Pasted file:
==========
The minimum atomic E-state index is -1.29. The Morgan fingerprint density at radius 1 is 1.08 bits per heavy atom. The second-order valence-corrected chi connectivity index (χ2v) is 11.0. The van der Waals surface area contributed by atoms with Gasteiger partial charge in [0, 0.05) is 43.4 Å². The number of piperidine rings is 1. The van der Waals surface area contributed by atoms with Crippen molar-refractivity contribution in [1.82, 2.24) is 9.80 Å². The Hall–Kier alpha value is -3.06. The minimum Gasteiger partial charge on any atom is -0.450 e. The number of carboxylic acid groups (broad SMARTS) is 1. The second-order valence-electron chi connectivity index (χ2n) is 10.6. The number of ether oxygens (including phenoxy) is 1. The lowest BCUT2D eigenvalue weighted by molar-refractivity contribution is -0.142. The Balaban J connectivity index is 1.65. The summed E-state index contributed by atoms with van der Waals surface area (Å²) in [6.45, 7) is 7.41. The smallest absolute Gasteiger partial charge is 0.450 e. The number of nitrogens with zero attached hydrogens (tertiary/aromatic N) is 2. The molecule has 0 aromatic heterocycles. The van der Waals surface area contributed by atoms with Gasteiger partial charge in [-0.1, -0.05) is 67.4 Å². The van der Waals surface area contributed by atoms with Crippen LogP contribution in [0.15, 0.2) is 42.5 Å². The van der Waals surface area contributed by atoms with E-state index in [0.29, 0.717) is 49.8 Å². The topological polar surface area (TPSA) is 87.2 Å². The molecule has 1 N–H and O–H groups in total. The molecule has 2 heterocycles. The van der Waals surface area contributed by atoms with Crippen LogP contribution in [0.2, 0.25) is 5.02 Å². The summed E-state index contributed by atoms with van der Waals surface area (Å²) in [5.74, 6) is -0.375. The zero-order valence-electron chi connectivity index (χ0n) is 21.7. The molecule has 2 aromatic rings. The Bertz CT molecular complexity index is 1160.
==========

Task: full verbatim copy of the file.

The minimum atomic E-state index is -1.29. The Morgan fingerprint density at radius 1 is 1.08 bits per heavy atom. The second-order valence-corrected chi connectivity index (χ2v) is 11.0. The van der Waals surface area contributed by atoms with Gasteiger partial charge in [0, 0.05) is 43.4 Å². The number of piperidine rings is 1. The van der Waals surface area contributed by atoms with Crippen molar-refractivity contribution in [1.82, 2.24) is 9.80 Å². The Hall–Kier alpha value is -3.06. The minimum Gasteiger partial charge on any atom is -0.450 e. The number of carboxylic acid groups (broad SMARTS) is 1. The second-order valence-electron chi connectivity index (χ2n) is 10.6. The number of ether oxygens (including phenoxy) is 1. The lowest BCUT2D eigenvalue weighted by molar-refractivity contribution is -0.142. The Balaban J connectivity index is 1.65. The summed E-state index contributed by atoms with van der Waals surface area (Å²) in [6.45, 7) is 7.41. The smallest absolute Gasteiger partial charge is 0.450 e. The number of nitrogens with zero attached hydrogens (tertiary/aromatic N) is 2. The molecule has 0 aromatic heterocycles. The van der Waals surface area contributed by atoms with Gasteiger partial charge in [-0.1, -0.05) is 67.4 Å². The van der Waals surface area contributed by atoms with Crippen LogP contribution in [0.15, 0.2) is 42.5 Å². The van der Waals surface area contributed by atoms with E-state index in [0.29, 0.717) is 49.8 Å². The topological polar surface area (TPSA) is 87.2 Å². The molecule has 1 N–H and O–H groups in total. The molecule has 2 heterocycles. The van der Waals surface area contributed by atoms with Crippen LogP contribution in [0.2, 0.25) is 5.02 Å². The summed E-state index contributed by atoms with van der Waals surface area (Å²) in [5.74, 6) is -0.375. The zero-order valence-electron chi connectivity index (χ0n) is 21.7. The molecule has 2 aromatic rings. The Bertz CT molecular complexity index is 1160.